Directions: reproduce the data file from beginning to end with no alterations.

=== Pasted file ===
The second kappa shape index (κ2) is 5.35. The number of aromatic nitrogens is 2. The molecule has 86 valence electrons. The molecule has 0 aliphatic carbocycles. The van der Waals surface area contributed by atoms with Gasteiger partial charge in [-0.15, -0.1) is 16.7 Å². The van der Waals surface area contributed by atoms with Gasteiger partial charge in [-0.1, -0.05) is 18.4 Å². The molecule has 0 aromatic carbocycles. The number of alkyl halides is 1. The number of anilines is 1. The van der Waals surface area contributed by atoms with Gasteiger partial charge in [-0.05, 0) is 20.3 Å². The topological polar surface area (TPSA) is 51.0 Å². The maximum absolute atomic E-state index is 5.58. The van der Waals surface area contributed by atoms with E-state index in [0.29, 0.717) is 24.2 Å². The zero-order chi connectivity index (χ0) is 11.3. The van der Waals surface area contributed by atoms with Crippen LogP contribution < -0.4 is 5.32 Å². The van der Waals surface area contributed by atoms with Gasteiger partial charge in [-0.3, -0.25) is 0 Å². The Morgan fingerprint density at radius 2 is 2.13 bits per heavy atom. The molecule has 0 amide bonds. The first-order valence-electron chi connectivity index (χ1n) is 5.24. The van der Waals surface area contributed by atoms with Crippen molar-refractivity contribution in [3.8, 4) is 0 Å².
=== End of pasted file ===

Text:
The second kappa shape index (κ2) is 5.35. The number of aromatic nitrogens is 2. The molecule has 86 valence electrons. The molecule has 0 aliphatic carbocycles. The van der Waals surface area contributed by atoms with Gasteiger partial charge in [-0.15, -0.1) is 16.7 Å². The van der Waals surface area contributed by atoms with Gasteiger partial charge in [-0.1, -0.05) is 18.4 Å². The molecule has 0 aromatic carbocycles. The number of alkyl halides is 1. The number of anilines is 1. The van der Waals surface area contributed by atoms with Gasteiger partial charge in [-0.05, 0) is 20.3 Å². The topological polar surface area (TPSA) is 51.0 Å². The maximum absolute atomic E-state index is 5.58. The van der Waals surface area contributed by atoms with E-state index in [0.29, 0.717) is 24.2 Å². The zero-order chi connectivity index (χ0) is 11.3. The van der Waals surface area contributed by atoms with Crippen LogP contribution < -0.4 is 5.32 Å². The van der Waals surface area contributed by atoms with Gasteiger partial charge in [-0.3, -0.25) is 0 Å². The Morgan fingerprint density at radius 2 is 2.13 bits per heavy atom. The molecule has 0 amide bonds. The first-order valence-electron chi connectivity index (χ1n) is 5.24. The van der Waals surface area contributed by atoms with Crippen molar-refractivity contribution in [3.8, 4) is 0 Å².